So, all that gets into some of the natural and the organic markets that has probably slowed some of their growth. >>One other topic I’d like to get your opinion on and more and more cattle producers are learning and being educated about this trend we’re seeing with cultured beef. The National Cattlemen’s Beef Association just recently came out with some of their top priority issues for 2019 and one of those they listed is the development of this technique, cultured beef. How do you define that, first of all, for consumers? >>Cultured beef, from my understanding, they’ve put together… designing proteins in a lab, culturing them to produce different cuts of beef and other meat products and that will be something, going forward, that the beef industry and other meat industries are gonna have to compete against.
Naturally, the NCBA, which is sort of the national leader for cattle producers, is gonna be very active in at least promoting actual beef and really defending the production practice of beef versus some of the oncoming cultured meats. From a regulatory standpoint, the definition of the cultured meats need to be looked at and I think the NCBA’s going to, hopefully, really put forth removing meat from that cultured label, so that producers as well as consumers know it’s not an actual meat product. >>I’m sure labeling will be one of the top priorities when all of this technology matures and you have to agree that the technology is amazing. To think that you can produce meat and it was never part of a living animal. I mean, how do you do that? So, we’re all gonna learn together over the next decade or so about cultured beef.
Onto our final topic, and we’re talking with John Benner with Virginia Cooperative Extension about trends in the Virginia beef cattle industry. John, what are you seeing with land ownership here in Virgnia? We’ve heard numbers from Virginia Tech about a massive turnover in farmland. >>Well, we are expecting probably 60 to 70% of farmland turning over out of the upcoming 10 to 20 years and that’s really gonna cause a lot of hardship in terms of some of the smaller herds being able to continue. When you’re looking at an enterprise budget for cow calf operation, there is a lot of difficulty in making the numbers work to pay down a significant land note. So, having some way to pass down land to enable it to stay in agriculture production will be a challenge. Going forward, some different programs that the Virginia Farm Bureau, Virginia Department of Ag, and Extension have put together to help ease farmland transition. The other aspect is keeping young people involved in agriculture and letting them see that there is a path to having a career and making a living in the field of agriculture. >>Well, this is an interesting time in Virginia agriculture.
Cattle production is still one of the leading components of Virginia agriculture and we have a long history, over 400 years, of cattle production. There was a very famous book published just a few years ago about the Virginia cattle story. We’ve been producing cattle for a long, long time. The younger generation, John, how do we romance them, so to speak, into commercial agriculture and specifically, cattle production? >>Well, I think that starting at the ground level, getting non-farm kids, maybe if they live in a rural area, which we see is sort of a growing trend of a lot of rural families that aren’t connected to land or connected to at least agriculture. Getting them involved in agricultural production. Expanding their experience with agriculture through 4-H and FFA activities. Getting them into livestock shows, letting them study fields including embryology, getting them to farm in progressive ag safety days. All of those things will help spark their interest and then, showing them as they kinda mature into adulthood, that there are a lot of career paths that service agriculture and that farming can be one of them.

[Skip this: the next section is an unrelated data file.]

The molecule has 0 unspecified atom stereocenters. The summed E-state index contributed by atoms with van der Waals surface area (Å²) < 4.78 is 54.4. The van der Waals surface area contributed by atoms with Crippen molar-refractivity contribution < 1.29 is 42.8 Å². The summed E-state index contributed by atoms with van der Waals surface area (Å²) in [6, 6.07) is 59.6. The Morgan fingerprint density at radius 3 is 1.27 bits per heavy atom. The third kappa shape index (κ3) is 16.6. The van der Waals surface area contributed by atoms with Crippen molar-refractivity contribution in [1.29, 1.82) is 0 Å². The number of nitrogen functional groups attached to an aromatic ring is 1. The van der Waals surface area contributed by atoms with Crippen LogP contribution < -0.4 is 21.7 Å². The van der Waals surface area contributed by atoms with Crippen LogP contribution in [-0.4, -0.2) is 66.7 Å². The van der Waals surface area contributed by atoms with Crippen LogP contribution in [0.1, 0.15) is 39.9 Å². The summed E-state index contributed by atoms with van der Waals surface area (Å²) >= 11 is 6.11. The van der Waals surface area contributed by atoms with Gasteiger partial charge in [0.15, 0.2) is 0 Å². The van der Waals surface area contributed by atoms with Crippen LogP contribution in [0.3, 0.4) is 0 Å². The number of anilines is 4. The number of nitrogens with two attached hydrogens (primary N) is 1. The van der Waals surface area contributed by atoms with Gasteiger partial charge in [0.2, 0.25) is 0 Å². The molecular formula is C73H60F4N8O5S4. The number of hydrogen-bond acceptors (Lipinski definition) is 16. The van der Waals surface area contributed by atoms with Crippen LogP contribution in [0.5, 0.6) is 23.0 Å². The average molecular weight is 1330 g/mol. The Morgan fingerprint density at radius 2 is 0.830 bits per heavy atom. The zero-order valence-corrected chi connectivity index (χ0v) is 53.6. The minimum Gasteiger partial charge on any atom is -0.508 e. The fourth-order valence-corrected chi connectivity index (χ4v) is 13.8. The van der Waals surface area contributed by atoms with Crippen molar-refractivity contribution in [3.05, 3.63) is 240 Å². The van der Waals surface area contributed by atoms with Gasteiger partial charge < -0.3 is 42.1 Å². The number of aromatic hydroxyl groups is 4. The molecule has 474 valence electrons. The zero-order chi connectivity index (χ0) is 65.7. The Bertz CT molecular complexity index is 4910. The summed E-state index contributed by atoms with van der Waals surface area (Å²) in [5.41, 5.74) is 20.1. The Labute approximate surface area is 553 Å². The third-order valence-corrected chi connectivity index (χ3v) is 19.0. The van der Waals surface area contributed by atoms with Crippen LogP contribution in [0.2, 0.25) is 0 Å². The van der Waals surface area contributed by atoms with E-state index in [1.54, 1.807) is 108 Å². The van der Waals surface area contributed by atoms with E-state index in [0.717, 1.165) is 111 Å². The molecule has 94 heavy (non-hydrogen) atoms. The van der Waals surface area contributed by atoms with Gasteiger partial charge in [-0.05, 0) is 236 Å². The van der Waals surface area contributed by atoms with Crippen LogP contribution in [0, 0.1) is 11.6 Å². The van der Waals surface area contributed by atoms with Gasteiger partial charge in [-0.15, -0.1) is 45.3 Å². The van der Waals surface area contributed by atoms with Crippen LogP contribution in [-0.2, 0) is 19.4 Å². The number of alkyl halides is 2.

But, really, just making sure that we’re doing a good job within the education system to show and really put agriculture in the forefront of careers. >>I wanna thank you for being our guest in this segment and I wanna thank our guests in the previous segment here on this episode of Virginia Farming. Thank you so much for what you do for Virginia agriculture and thank you so much for talking with us today on this episode >>Thank you so much. >>of Virginia Farming. If you wanna get more information about commercial cattle production here in Virginia, your local extension office is a great resource. I’m Jeff Ishee, for Virginia Farming. (upbeat music) (auctioneer calling) (auctioneer calling) (auctioneer calling) (auctioneer calling) (auctioneer calling) >>90 years ago, the Virginia Farm Bureau made our local farmers a promise to protect and preserve a way of life they worked so hard to establish.
We want to keep Virginia Virginia. Anyone can be a Farm Bureau member and there’s a local farm bureau in every county. More information is at vafarmbureau.org. >>Virginia soybean farmers are hard at work, growing soybeans to produce products you use everyday. Candles, soaps, even crayons can be made from soybeans. Remember, when you buy soy, you’re helping to support American jobs, the economy, and our nation’s energy security. (upbeat music) .